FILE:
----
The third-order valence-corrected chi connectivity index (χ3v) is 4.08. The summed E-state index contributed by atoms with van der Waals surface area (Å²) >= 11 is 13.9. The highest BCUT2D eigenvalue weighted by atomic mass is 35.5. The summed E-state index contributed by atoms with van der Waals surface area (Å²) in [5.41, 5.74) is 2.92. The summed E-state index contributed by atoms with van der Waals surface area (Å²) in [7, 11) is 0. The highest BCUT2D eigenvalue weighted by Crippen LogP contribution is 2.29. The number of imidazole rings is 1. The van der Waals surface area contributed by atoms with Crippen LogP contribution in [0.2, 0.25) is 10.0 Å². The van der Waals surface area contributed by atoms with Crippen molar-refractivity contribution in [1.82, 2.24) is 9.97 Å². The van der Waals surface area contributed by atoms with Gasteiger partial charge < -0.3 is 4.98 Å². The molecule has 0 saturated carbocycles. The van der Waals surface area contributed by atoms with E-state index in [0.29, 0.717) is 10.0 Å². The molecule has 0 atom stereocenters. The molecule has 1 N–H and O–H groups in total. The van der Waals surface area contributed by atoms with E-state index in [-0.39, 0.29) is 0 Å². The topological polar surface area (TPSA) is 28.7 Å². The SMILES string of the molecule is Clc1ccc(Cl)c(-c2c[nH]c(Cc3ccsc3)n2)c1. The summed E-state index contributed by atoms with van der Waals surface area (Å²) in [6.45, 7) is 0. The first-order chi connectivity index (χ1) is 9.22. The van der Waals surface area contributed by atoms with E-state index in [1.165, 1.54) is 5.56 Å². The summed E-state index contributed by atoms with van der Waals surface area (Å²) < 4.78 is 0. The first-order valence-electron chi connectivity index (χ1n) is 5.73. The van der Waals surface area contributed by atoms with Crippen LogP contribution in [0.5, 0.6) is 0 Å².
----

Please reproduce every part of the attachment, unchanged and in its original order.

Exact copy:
The third-order valence-corrected chi connectivity index (χ3v) is 4.08. The summed E-state index contributed by atoms with van der Waals surface area (Å²) >= 11 is 13.9. The highest BCUT2D eigenvalue weighted by atomic mass is 35.5. The summed E-state index contributed by atoms with van der Waals surface area (Å²) in [5.41, 5.74) is 2.92. The summed E-state index contributed by atoms with van der Waals surface area (Å²) in [7, 11) is 0. The highest BCUT2D eigenvalue weighted by Crippen LogP contribution is 2.29. The number of imidazole rings is 1. The van der Waals surface area contributed by atoms with Crippen LogP contribution in [0.2, 0.25) is 10.0 Å². The van der Waals surface area contributed by atoms with Crippen molar-refractivity contribution in [1.82, 2.24) is 9.97 Å². The van der Waals surface area contributed by atoms with Gasteiger partial charge < -0.3 is 4.98 Å². The molecule has 0 saturated carbocycles. The van der Waals surface area contributed by atoms with E-state index in [0.29, 0.717) is 10.0 Å². The molecule has 0 atom stereocenters. The molecule has 1 N–H and O–H groups in total. The van der Waals surface area contributed by atoms with E-state index in [-0.39, 0.29) is 0 Å². The topological polar surface area (TPSA) is 28.7 Å². The SMILES string of the molecule is Clc1ccc(Cl)c(-c2c[nH]c(Cc3ccsc3)n2)c1. The summed E-state index contributed by atoms with van der Waals surface area (Å²) in [6.45, 7) is 0. The first-order chi connectivity index (χ1) is 9.22. The van der Waals surface area contributed by atoms with E-state index in [1.165, 1.54) is 5.56 Å². The summed E-state index contributed by atoms with van der Waals surface area (Å²) < 4.78 is 0. The first-order valence-electron chi connectivity index (χ1n) is 5.73. The van der Waals surface area contributed by atoms with Crippen LogP contribution in [0.5, 0.6) is 0 Å².